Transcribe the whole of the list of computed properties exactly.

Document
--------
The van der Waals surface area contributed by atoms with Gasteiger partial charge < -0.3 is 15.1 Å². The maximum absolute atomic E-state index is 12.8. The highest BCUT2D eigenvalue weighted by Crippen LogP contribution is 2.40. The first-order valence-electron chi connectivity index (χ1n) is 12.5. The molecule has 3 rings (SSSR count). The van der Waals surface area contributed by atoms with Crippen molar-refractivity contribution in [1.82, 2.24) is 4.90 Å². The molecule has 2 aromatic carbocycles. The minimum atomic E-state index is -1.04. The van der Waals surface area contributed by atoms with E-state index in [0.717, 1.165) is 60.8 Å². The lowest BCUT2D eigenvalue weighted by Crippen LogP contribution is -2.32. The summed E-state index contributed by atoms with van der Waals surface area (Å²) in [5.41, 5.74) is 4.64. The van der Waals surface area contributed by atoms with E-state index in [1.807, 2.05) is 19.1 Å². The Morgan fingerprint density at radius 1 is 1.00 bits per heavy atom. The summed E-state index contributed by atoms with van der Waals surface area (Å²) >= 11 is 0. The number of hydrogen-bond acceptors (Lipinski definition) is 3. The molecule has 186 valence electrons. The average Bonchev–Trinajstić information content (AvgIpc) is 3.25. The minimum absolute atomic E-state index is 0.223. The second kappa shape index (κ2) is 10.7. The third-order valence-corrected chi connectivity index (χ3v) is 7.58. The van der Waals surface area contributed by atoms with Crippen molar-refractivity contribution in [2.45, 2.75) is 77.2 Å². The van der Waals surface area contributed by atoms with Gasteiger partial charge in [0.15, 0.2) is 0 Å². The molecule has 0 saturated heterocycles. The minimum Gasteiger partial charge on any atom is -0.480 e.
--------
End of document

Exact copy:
The van der Waals surface area contributed by atoms with Gasteiger partial charge < -0.3 is 15.1 Å². The maximum absolute atomic E-state index is 12.8. The highest BCUT2D eigenvalue weighted by Crippen LogP contribution is 2.40. The first-order valence-electron chi connectivity index (χ1n) is 12.5. The molecule has 3 rings (SSSR count). The van der Waals surface area contributed by atoms with Crippen molar-refractivity contribution in [1.82, 2.24) is 4.90 Å². The molecule has 2 aromatic carbocycles. The minimum atomic E-state index is -1.04. The van der Waals surface area contributed by atoms with E-state index in [0.717, 1.165) is 60.8 Å². The lowest BCUT2D eigenvalue weighted by Crippen LogP contribution is -2.32. The summed E-state index contributed by atoms with van der Waals surface area (Å²) in [5.41, 5.74) is 4.64. The van der Waals surface area contributed by atoms with E-state index in [1.807, 2.05) is 19.1 Å². The Morgan fingerprint density at radius 1 is 1.00 bits per heavy atom. The summed E-state index contributed by atoms with van der Waals surface area (Å²) >= 11 is 0. The number of hydrogen-bond acceptors (Lipinski definition) is 3. The molecule has 186 valence electrons. The average Bonchev–Trinajstić information content (AvgIpc) is 3.25. The minimum absolute atomic E-state index is 0.223. The second kappa shape index (κ2) is 10.7. The third-order valence-corrected chi connectivity index (χ3v) is 7.58. The van der Waals surface area contributed by atoms with Crippen molar-refractivity contribution in [2.45, 2.75) is 77.2 Å². The van der Waals surface area contributed by atoms with Gasteiger partial charge in [0.15, 0.2) is 0 Å². The molecule has 0 saturated heterocycles. The minimum Gasteiger partial charge on any atom is -0.480 e.